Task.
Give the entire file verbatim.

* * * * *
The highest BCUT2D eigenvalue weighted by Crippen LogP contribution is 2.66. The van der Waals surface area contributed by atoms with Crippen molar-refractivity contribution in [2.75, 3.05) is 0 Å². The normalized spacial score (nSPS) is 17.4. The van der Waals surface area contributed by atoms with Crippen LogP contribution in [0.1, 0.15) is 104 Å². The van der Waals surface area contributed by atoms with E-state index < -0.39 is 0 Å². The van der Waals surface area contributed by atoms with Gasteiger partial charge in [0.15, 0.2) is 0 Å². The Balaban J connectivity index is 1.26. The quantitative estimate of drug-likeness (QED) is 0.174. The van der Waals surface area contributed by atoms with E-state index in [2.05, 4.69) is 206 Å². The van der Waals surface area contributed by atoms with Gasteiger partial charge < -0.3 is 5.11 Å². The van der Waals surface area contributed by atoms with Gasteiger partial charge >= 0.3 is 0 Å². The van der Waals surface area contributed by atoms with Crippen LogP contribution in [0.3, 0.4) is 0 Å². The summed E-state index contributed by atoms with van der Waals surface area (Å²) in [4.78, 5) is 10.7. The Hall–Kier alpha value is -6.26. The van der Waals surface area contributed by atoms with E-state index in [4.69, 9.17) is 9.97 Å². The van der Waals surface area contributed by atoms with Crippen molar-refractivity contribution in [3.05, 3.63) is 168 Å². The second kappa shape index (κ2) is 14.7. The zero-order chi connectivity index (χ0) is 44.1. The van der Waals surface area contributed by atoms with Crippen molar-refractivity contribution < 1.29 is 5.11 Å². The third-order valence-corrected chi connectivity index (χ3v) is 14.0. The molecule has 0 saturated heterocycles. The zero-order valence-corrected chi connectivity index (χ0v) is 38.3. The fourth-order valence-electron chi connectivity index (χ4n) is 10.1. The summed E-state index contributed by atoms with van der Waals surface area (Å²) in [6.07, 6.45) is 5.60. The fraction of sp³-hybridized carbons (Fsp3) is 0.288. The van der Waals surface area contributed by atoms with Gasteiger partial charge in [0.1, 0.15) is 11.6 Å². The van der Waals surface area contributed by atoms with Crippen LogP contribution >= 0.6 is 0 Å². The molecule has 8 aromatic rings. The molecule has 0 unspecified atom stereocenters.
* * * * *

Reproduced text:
The highest BCUT2D eigenvalue weighted by Crippen LogP contribution is 2.66. The van der Waals surface area contributed by atoms with Crippen molar-refractivity contribution in [2.75, 3.05) is 0 Å². The normalized spacial score (nSPS) is 17.4. The van der Waals surface area contributed by atoms with Crippen LogP contribution in [0.1, 0.15) is 104 Å². The van der Waals surface area contributed by atoms with E-state index < -0.39 is 0 Å². The van der Waals surface area contributed by atoms with Gasteiger partial charge in [0.15, 0.2) is 0 Å². The Balaban J connectivity index is 1.26. The quantitative estimate of drug-likeness (QED) is 0.174. The van der Waals surface area contributed by atoms with E-state index in [2.05, 4.69) is 206 Å². The van der Waals surface area contributed by atoms with Gasteiger partial charge < -0.3 is 5.11 Å². The van der Waals surface area contributed by atoms with Gasteiger partial charge >= 0.3 is 0 Å². The van der Waals surface area contributed by atoms with Crippen LogP contribution in [0.3, 0.4) is 0 Å². The summed E-state index contributed by atoms with van der Waals surface area (Å²) in [4.78, 5) is 10.7. The Hall–Kier alpha value is -6.26. The van der Waals surface area contributed by atoms with E-state index in [4.69, 9.17) is 9.97 Å². The van der Waals surface area contributed by atoms with Crippen molar-refractivity contribution in [3.05, 3.63) is 168 Å². The second kappa shape index (κ2) is 14.7. The zero-order chi connectivity index (χ0) is 44.1. The van der Waals surface area contributed by atoms with Crippen molar-refractivity contribution < 1.29 is 5.11 Å². The third-order valence-corrected chi connectivity index (χ3v) is 14.0. The molecule has 0 saturated heterocycles. The zero-order valence-corrected chi connectivity index (χ0v) is 38.3. The fourth-order valence-electron chi connectivity index (χ4n) is 10.1. The summed E-state index contributed by atoms with van der Waals surface area (Å²) in [6.07, 6.45) is 5.60. The fraction of sp³-hybridized carbons (Fsp3) is 0.288. The van der Waals surface area contributed by atoms with Gasteiger partial charge in [0.1, 0.15) is 11.6 Å². The van der Waals surface area contributed by atoms with Crippen LogP contribution >= 0.6 is 0 Å². The molecule has 8 aromatic rings. The molecule has 0 unspecified atom stereocenters.